Lawmakers and gun advocates are sounding off on President
Obama's 23 executive actions involving gun violence, as well as the
dozen or so actions that he has called on Congress to approve.
Obama is taking
23 separate actions on his own, using his presidential powers,
but says it is up to Congress to "make a real and lasting
difference" by imposing new gun restrictions. His proposals,
introduced Wednesday in the nation's capital, include universal
background checks and bans on military-style assault rifles. But he
acknowledged he faces a tough fight to get those measures approved
on Capitol Hill.
Indeed he might. Senator Rand Paul (R-Kentucky) appeared
Wednesday afternoon on Tony Perkins' Washington Watch on
Radio. The senator has issues with the approach being taken by
"My concern still is whether or not he is going to usurp this
authority and do it on his own," said Paul. "We set up a country
with checks and balances [because] we didn't like the king to have
all the balance of power -- so we separated the power. In fact, one
of the people we based this on was the writings of Montesquieu. He
said it was very important to do this, or else you will have
Obama, said the Kentucky Republican, "has shown a tendency to go
around Congress when he can't get his way -- and that worries
And that is why Senator Paul plans to take some legislative
action. "We'll be introducing some legislation to try to rein in
his authority to do things by executive order. That'll be coming by
the next week or so," he stated. "We'll also be looking very
these executive orders to see if any of them go afoul of the
Appearing on the Fox News Channel this morning, Senator Marco
Rubio (R-Florida) called the president's actions "misguided."
"Here's my point: the impetus for all of this is the shooting in
Connecticut, right? That's what led to this -- and yet nothing he's
proposing would have prevented Connecticut," said Rubio.
"... It appears to me[that] this is stuff they've always wanted
to do, and now this [tragedy] has created the political climate to
pursue it -- and it's not going to solve the problem," .
Washington, DC, had some of the strictest gun laws in the country,
and when they passed them violence skyrocketed."
Texas Governor Rick Perry (R) agrees with Rubio, saying "very
few of his recommendations have anything to do with happened" in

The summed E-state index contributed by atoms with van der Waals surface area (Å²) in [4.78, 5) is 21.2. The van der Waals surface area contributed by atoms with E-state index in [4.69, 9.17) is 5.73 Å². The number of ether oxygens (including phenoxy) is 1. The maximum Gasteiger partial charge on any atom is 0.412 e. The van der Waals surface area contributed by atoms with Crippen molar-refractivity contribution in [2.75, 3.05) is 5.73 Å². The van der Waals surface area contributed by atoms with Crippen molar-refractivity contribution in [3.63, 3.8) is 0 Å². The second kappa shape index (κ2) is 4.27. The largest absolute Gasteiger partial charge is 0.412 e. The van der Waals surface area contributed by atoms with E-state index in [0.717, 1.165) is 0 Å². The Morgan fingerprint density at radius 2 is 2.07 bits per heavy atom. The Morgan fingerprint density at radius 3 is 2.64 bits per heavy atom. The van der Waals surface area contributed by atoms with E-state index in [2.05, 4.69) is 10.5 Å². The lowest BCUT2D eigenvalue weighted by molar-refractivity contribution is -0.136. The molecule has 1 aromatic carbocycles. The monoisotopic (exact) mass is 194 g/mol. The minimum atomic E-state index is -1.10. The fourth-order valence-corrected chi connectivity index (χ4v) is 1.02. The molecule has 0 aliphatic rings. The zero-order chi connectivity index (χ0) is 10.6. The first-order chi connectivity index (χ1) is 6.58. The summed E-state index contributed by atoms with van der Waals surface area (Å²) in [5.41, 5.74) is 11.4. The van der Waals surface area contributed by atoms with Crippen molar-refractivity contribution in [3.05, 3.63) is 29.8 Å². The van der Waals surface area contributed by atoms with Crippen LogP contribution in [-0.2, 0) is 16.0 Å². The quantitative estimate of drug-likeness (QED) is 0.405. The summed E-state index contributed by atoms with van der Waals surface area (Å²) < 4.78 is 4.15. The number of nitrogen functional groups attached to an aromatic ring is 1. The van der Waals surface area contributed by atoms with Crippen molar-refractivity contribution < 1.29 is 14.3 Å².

"Guns require a finger to pull the trigger," Perry says in a
press release. "The sad young man who did that in Newtown was
clearly haunted by demons and no gun law could have saved the
children in Sandy Hook Elementary from his terror."
He adds: "... The piling on by the political left, and their
cohorts in the media, to use the massacre of little children to
advance a pre-existing political agenda that would not have saved
those children, disgusts me, personally. The Second Amendment to
the Constitution is a basic right of free people and cannot be nor
will it be abridged by the executive power of this or any other
A gun rights organization also is skeptical about President
Obama's 23 executive actions aimed at curbing gun rights. Sam
Paredes is on the board of directors of Gun Owners of
"[The executive actions] would do nothing to impact crime,
nothing to stop murders, nothing to stop the criminally insane from
committing their atrocities," he tells OneNewsNow. "So we are very
skeptical and are prepared to challenge them any way we can,
whether it's in Congress or through the courts."
Paredes and GOA feel several of the president's proposals that
were particularly egregious. "The so-called assault weapons ban and
the high-capacity magazine ban; the mandatory background checks for
all purchases -- we think that those issues are the most egregious;
a clear violation of the Second Amendment."
Paredes says it is fortunate that Obama will not be able to put
those severe restrictions in place without congressional